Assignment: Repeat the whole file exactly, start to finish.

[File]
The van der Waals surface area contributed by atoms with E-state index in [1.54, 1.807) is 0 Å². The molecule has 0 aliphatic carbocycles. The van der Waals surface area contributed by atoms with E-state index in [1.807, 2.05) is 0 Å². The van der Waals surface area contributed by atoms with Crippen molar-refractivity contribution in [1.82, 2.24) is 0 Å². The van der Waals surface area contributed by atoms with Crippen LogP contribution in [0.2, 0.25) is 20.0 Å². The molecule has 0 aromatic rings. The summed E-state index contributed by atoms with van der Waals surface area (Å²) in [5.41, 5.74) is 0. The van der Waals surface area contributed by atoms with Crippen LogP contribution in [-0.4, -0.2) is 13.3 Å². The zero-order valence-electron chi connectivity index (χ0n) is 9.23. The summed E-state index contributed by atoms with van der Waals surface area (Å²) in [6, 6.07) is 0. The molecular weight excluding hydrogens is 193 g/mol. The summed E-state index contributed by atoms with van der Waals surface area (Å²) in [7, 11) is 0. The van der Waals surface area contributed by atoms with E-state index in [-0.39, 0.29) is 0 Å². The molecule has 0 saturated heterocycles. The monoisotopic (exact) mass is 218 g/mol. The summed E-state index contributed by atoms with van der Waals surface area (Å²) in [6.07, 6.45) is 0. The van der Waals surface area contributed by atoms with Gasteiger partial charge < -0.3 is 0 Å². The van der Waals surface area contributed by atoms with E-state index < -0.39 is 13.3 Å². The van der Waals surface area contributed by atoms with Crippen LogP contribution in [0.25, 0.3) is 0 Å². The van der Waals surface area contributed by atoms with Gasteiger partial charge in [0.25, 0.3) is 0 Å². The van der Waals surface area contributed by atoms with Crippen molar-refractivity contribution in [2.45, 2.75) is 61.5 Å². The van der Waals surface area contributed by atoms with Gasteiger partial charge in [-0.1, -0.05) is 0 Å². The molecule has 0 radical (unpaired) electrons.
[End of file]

The van der Waals surface area contributed by atoms with E-state index in [1.54, 1.807) is 0 Å². The molecule has 0 aliphatic carbocycles. The van der Waals surface area contributed by atoms with E-state index in [1.807, 2.05) is 0 Å². The van der Waals surface area contributed by atoms with Crippen molar-refractivity contribution in [1.82, 2.24) is 0 Å². The van der Waals surface area contributed by atoms with Crippen LogP contribution in [0.2, 0.25) is 20.0 Å². The molecule has 0 aromatic rings. The summed E-state index contributed by atoms with van der Waals surface area (Å²) in [5.41, 5.74) is 0. The van der Waals surface area contributed by atoms with Crippen LogP contribution in [-0.4, -0.2) is 13.3 Å². The zero-order valence-electron chi connectivity index (χ0n) is 9.23. The summed E-state index contributed by atoms with van der Waals surface area (Å²) in [6, 6.07) is 0. The molecular weight excluding hydrogens is 193 g/mol. The summed E-state index contributed by atoms with van der Waals surface area (Å²) in [7, 11) is 0. The van der Waals surface area contributed by atoms with E-state index in [-0.39, 0.29) is 0 Å². The molecule has 0 saturated heterocycles. The monoisotopic (exact) mass is 218 g/mol. The summed E-state index contributed by atoms with van der Waals surface area (Å²) in [6.07, 6.45) is 0. The van der Waals surface area contributed by atoms with Gasteiger partial charge < -0.3 is 0 Å². The van der Waals surface area contributed by atoms with E-state index < -0.39 is 13.3 Å². The van der Waals surface area contributed by atoms with Crippen LogP contribution in [0.25, 0.3) is 0 Å². The van der Waals surface area contributed by atoms with Gasteiger partial charge in [0.25, 0.3) is 0 Å². The van der Waals surface area contributed by atoms with Crippen molar-refractivity contribution in [2.45, 2.75) is 61.5 Å². The van der Waals surface area contributed by atoms with Gasteiger partial charge in [-0.1, -0.05) is 0 Å². The molecule has 0 radical (unpaired) electrons.